Anders Breivik: Violence is not a common symptom of mental illness
Today marks the last scheduled day in the trial of Anders Behring Breivik, who, on the 22nd July 2011, killed 77 young Norweigians and injured 242 others. What we do know is that he is a self confessed Islamaphobic militant killer, what we don’t know is whether he has a psychiatric illness.
You wouldn’t know that from the unqualified opinions demonstrated widely at the time of the killings, because to the vast majority of people expressing an opinion this man was a ‘psycho’ a ‘lunatic’ and a ‘madman’. This is a common reaction when those amongst us behave in a way which challenges our own frame of moral reference, but in actual fact the two psychiatric reports on which Breivik’s sentence will rely completely contradict one another.
What is worrying is the little known fact that if you are a person with a psychiatric illness or a mental health condition, you are much more likely to become the victim of crime rather than a criminal. Hitchcock’s notion of a Psycho with a mother complex has fallen into fokelore and informed the narrative in such a way that mental health and violence as a symbiotic relationship is now entrenched in our collective psyche.
One Mind Charity factsheet Dangerousness and Mental Health the facts about the subjective fear of danger from attack by those with a mental health condition far outweigh the reality.
In fact, it goes on to detail in information gained from National Confidential Inquiry into Suicide and Homicide by People with Mental Illness – Annual report: England and Wales, 2009, which stated that in three years ago the population of England and Wales was over 43 million and 7 million adults had a significant mental health issue, yet only 50-70 homicides per year during the period looked at were committed by people known to have a mental health problem.
Much more worryingly, stats taken from Minds Another Assault Campaign demonstrate these results.
· 71% of respondents had been victimised in the last two years
· 22% had been physically assaulted
· 27% had been sexually harassed and 10% sexually assaulted
· 22% reported being physically assaulted
· 41% were the victims of ongoing bullying
· 26% had their homes targeted
· Nearly 90% of respondents living in local authority housing had been victimised.
It would be interesting to look at these figures again now in light of recent cuts to services and provisions and with the reformation of the benefits system, to see if attacks have risen again.
The notion of fear of the “lunatic on the loose” feeds and bleeds so fully into our consciousness that those who live with mental health issues face a stigma so overwhelming and frightening that they live silently and delay seeking help because of the stigma we reinforce through normalizing of stereotyping language.
Charities like Mind and Time to Change can and do help to alleviate this stigma through education because as with many issues like this bigoted attitudes towards mental health are formed through fear and ignorance.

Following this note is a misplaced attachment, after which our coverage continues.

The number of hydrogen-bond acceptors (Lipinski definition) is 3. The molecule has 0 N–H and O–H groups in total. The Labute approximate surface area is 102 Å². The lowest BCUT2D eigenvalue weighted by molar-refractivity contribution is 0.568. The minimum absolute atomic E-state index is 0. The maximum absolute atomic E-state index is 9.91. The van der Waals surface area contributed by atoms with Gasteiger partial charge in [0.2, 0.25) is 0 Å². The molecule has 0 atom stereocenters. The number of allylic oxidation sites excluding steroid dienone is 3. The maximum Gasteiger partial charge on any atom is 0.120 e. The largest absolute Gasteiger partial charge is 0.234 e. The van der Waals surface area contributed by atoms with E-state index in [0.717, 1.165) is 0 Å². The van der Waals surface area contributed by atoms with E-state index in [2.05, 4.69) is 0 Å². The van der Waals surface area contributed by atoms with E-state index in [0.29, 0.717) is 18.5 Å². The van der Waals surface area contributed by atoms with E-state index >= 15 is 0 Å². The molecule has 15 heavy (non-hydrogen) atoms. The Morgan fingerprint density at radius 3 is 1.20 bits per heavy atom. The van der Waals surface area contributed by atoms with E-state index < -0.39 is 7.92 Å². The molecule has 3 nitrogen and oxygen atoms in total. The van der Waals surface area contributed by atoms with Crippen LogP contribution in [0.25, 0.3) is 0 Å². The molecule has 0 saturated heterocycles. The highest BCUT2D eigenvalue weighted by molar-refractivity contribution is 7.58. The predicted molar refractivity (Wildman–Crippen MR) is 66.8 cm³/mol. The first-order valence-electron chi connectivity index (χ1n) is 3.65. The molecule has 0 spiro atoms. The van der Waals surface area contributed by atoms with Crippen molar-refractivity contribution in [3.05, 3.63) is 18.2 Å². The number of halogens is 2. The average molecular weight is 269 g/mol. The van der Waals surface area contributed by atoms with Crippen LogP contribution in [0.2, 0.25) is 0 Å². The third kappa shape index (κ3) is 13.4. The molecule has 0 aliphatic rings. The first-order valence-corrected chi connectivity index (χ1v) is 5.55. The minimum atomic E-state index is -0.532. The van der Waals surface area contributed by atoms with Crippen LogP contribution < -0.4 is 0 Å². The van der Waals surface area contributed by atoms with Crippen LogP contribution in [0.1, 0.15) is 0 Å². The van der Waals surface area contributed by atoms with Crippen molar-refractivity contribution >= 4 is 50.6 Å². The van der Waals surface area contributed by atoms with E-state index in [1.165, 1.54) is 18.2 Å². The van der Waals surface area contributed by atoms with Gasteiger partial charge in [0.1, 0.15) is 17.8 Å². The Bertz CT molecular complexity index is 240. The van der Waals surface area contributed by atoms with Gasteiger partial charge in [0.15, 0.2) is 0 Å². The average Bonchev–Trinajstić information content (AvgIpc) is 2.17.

Talking frankly about mental health and psychiatric illness, and losing stigmatizing damaging epithets and notions, is the first step to challenging stereotypes and reducing ignorance, because as Mind state so well “more than a third of the public believe people diagnosed with schizophrenia are likely to be violent. The reality is that people are as likely to be struck by lightning as to be harm by a stranger with a mental illness”.
Any one of us could experience a mental health condition at any time. The evidence is clear that seeking help and treatment can only happen if the culture we live in begins to adapt and see that illness – whether mental or physical – must be treated equally in terms of attitudes. Because while the stranglehold of judgemental fear prevents us speaking honestly to our friends and family how can we make the crucial step to a GP’s appointment or be enabled to convalesce with crucial support.
Stigma prevents many seeking the help they need, normalizing of cruel language feeds that stigma and from there those who really need help at whatever point on the mental health spectrum are prevented.
Whether or not Breivik is a paranoid schizophrenic man with extreme psychopathy or instead, a militant extremist with a racist hatred so profound he became a killer, or both, no one is entirely sure. We can’t prevent this type of horror but we can report it responsibly and take steps today to detach the myth of the “mental” from the reality of the illness by remembering that the survivors of his actions and the people who love them may experience mental health problems as a direct result of the trauma he inflicted.
Most of all we could take our lead from the gentle, compassionate and dignified way in which the people of Norway responded to this assault on human decency.Tagged in: Anders Breivik, mental health, mental health stigma, murder, pyscho, schizophrenia, violence
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